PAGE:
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Title: Optimal process plant layout using mathematical programming
Author: Patsiatzis, Dimitrios I.
ISNI:       0000 0001 3477 3421
Awarding Body: University of London
Current Institution: University College London (University of London)
Date of Award: 2003
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Increased competition led contractors and chemical companies to look for potential savings at every stage of the design process including the process plant layout. Decisions concerning the plant layout may affect the design, operation, production organisation, safety and construction of the plant. This work aims at developing new quantitative computer-aided methods in order to assist engineers in generating optimal process plant layouts to account for multifloor, safety and pipeless operation. A lot of research work from chemical and industrial engineers was mainly focused on single-floor process plant layout following a variety of approaches without considering the multifloor case in detail. Multifloor constructions though can reduce significantly land and operational costs and comply with current requirements for more compact plants. In this thesis efficient solution approaches are presented in order to solve the multifloor problem by determining the number of floors and the spatial allocation of equipment items to floors. A number of cost and management/engineering drivers are considered within the same framework, thus resolving various trade-offs at an optimal manner. A wide range of plants, regarding the size and the duty, have been tackled. A number of accidents in chemical plants increased the public awareness and anticpation for consideration of safety aspects during early stages of the design process. So far, they have been included in a rather simplified way in the process plant layout problem and the need for an in depth consideration is evident. Here, two different approaches are presented deciding on the allocation of items to the land area, the number and type of the protection devices installed at the items and the financial risk associated with accidents. The pipeless batch plant problem has only recently attracted the interest of the research community. Layout decisions about the allocation of processing stations in the land area are very important as they determine the vessel transfer times and affect the scheduling of both operation of processing stations and movement of vessels. In this work, a single-level approach is presented capturing layout, design and planning aspects of pipeless plants within the same framework.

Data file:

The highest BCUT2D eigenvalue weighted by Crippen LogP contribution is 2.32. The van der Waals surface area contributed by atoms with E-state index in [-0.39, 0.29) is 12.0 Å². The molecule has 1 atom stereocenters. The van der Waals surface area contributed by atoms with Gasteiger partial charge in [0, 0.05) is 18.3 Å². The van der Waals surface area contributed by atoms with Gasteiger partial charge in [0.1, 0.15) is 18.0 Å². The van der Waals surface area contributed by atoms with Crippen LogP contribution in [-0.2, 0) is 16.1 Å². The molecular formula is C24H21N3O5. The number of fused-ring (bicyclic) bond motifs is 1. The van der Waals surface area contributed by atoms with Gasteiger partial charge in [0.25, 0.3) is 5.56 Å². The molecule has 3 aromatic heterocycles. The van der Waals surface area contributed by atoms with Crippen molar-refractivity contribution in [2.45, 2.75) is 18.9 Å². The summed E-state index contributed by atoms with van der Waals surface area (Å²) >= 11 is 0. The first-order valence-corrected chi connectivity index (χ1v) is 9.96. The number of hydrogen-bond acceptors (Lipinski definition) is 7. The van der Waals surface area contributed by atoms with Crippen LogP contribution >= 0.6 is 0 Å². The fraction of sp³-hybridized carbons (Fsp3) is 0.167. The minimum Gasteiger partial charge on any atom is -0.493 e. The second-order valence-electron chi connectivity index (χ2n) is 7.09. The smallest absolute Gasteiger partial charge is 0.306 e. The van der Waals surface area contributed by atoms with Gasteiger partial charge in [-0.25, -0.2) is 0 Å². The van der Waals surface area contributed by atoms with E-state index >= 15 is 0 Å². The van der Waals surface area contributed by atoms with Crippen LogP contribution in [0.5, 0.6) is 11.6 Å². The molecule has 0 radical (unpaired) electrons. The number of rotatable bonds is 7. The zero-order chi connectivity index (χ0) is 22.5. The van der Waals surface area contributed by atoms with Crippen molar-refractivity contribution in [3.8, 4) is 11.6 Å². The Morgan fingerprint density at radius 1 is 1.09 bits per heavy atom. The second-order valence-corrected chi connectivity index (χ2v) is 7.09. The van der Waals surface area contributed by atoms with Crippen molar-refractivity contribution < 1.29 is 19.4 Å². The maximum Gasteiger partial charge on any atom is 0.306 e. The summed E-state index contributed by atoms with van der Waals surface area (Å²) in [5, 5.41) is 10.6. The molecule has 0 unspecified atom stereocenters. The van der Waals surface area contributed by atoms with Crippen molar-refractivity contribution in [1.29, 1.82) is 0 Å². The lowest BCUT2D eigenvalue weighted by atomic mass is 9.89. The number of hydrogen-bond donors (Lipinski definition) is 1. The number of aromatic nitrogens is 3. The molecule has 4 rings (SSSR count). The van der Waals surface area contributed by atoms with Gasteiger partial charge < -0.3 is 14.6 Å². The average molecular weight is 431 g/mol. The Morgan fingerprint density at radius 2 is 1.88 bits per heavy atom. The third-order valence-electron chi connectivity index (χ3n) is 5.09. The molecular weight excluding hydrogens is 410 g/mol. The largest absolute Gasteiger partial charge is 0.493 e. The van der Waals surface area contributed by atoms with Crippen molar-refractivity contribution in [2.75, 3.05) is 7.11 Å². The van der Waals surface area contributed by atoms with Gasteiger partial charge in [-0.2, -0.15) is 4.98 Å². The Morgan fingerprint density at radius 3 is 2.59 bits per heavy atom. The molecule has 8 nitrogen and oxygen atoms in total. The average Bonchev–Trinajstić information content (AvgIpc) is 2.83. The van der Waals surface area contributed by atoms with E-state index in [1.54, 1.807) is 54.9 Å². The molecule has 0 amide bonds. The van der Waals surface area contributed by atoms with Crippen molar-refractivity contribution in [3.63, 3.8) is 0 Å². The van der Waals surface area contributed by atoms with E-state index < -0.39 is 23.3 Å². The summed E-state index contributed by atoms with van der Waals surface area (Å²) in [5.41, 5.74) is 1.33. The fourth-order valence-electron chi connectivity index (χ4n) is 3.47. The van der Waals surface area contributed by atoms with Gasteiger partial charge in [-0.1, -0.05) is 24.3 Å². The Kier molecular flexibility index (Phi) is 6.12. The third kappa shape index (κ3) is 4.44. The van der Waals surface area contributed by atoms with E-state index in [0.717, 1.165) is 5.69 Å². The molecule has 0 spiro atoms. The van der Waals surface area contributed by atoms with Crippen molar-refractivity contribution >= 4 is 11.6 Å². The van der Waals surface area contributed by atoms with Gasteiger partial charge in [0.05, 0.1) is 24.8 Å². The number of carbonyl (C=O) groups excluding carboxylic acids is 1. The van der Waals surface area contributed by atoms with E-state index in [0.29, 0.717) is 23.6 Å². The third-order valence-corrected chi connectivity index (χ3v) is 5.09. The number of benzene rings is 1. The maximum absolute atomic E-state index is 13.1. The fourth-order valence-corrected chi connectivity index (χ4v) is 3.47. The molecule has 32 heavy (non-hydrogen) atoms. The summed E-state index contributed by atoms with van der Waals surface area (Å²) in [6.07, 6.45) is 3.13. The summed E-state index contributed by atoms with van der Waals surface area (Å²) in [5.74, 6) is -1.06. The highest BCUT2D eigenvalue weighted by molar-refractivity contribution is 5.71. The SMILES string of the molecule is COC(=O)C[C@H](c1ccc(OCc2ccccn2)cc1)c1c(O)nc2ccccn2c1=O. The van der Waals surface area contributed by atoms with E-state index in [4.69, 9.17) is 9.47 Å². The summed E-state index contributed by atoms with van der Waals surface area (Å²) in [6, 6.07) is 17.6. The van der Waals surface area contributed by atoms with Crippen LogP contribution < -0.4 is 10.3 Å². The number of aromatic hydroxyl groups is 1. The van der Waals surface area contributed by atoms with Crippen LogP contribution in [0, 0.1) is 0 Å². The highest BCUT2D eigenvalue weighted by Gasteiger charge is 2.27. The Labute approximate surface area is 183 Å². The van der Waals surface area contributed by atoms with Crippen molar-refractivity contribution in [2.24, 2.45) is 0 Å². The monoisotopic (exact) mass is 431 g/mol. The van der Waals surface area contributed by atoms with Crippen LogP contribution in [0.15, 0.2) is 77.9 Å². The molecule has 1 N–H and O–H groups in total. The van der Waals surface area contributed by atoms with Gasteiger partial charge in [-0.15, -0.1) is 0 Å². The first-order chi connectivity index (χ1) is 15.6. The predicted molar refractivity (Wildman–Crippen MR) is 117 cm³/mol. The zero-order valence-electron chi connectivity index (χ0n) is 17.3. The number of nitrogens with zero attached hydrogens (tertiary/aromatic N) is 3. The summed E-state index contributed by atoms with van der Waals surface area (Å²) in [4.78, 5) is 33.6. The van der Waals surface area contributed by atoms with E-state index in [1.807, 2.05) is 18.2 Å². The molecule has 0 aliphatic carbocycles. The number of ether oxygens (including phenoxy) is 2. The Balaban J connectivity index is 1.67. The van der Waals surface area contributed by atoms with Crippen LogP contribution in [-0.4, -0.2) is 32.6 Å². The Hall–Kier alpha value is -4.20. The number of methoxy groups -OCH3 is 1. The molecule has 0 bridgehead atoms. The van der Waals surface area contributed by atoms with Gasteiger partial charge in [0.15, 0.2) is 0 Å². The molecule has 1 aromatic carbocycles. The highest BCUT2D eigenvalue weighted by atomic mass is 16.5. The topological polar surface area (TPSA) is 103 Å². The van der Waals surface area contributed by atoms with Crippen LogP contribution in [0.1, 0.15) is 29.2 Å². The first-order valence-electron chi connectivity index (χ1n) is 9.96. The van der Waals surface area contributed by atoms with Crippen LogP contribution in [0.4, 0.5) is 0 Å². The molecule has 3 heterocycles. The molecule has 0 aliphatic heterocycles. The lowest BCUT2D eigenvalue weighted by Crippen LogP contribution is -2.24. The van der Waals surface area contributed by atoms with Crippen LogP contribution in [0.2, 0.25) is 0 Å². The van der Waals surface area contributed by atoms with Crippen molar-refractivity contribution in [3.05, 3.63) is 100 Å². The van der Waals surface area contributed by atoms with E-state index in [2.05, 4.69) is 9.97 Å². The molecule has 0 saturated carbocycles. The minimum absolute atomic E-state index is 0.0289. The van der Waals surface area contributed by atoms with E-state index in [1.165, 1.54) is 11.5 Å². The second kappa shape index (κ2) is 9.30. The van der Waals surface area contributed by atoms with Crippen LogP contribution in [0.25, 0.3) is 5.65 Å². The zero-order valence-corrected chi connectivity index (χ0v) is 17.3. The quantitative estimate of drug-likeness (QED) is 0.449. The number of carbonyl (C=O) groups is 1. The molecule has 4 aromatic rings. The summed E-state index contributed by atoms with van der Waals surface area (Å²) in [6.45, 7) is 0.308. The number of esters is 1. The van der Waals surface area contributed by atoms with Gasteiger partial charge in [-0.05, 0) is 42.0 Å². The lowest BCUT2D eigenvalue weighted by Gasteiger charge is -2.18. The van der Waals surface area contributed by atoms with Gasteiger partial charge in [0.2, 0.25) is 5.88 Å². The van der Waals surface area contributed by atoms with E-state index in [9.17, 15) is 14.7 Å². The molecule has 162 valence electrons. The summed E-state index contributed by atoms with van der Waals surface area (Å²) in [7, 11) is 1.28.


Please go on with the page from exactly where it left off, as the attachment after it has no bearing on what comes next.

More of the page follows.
Supervisor: Not available Sponsor: Not available
Qualification Name: Thesis (Ph.D.) Qualification Level: Doctoral
EThOS ID:  DOI: Not available